One of the more complex aspects of the clean is the finish of the second pull. The uses of the shrug, the angle of the back, and the placement of the bar among many others create some debate around the weightlifting community. Recently I have seen a couple of my lifters struggle with body placement and opening the hips at the top of the second pull. You can see in the picture above the difference and an open hip and a close hip. The open hip on the left displays appropriate back angle at the finish and ultimately is a good example of explosive power the top of the second pull. The closed hip on the right is a great example of this lifter leaving some power output on the table and not finishing his pull well. I corrected Rudy after the lift on the right and asked for a more explosive finish at the top. The result is the picture on the left.
One of the most important aspects of the Olympic lifts is the jump. In sports, the jump is the measure of athleticism and is often indication of potential power output. That’s why the highest vertical leaps tend be the most powerful athletes. In the snatch and clean, an explosive triple extension at the top of the second pull is essential for maximum bar speed and power output. Regardless of your belief on the necessity of triple extension, it cannot be argued that triple extension creates more bar speed. In study after study they have measured the bar speed of those who achieve triple extension and those two neglect to achieve that position and the bar speed is far greater in those with an extended hip, ankle, and knee.
For the clean it is important that one focuses on extending the hip. Obviously the ankle is not going to extend as much in the clean as it will with the snatch purely based on the amount of weight on the barbell. Simply put, heavyweight prevents height of extension. The heavier the barbell the less extended the ankle is able to get.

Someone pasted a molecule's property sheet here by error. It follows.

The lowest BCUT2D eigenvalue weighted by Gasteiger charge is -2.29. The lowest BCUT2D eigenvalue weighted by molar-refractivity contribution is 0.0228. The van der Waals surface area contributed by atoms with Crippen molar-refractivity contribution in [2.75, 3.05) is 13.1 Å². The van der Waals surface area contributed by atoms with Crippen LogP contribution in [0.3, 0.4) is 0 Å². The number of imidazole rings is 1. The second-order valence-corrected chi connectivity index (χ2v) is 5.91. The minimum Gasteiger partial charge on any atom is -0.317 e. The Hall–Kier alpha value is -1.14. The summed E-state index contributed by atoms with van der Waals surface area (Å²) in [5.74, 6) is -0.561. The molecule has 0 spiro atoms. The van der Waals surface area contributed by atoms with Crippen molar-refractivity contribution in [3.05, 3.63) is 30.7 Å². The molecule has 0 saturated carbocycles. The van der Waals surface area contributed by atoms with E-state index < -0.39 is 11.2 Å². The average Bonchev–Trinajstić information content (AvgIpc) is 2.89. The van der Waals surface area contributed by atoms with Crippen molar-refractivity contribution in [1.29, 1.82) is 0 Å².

Often times lifters who are not finishing the pull on their clean attribute their lack of finish to the shrug. While this may be true, often times the lack of shrug is a symptom of a closed hip. Many lifters just simply don’t have time to shrug because they didn’t give themselves enough time to open their hip. Since the shrug is more effectively used to pull the lifter down in the third pull, the open hip is most important to bar speed in the second pull.
When practicing cleans or clean pulls be sure to focus on this element. Back angle matters but you should not over rotate your back and send your hips horizontally into the bar. Furthermore, it is also important that you rotate just enough to allow your hips to get to full extension. Proper back angle is going to differ based on the levers and height of the lifter but a perfectly vertical back is always going to limit hip extension. This is clearly evident in the picture of Rudy at the top and the picture of the Chinese lifter below. You must open the hips to achieve maximum power output and ultimately allow for the most amount of weight in the clean. However, be sure not to over rotate the shoulders behind the bar as this causes an adverse effect sending the bar away from your body. Many weightlifting coaches would consider an explosive and extended second pull the icing on the cake to a good lift. Be sure your explosive at the top to ensure you are not preventing power output. Ice that cake!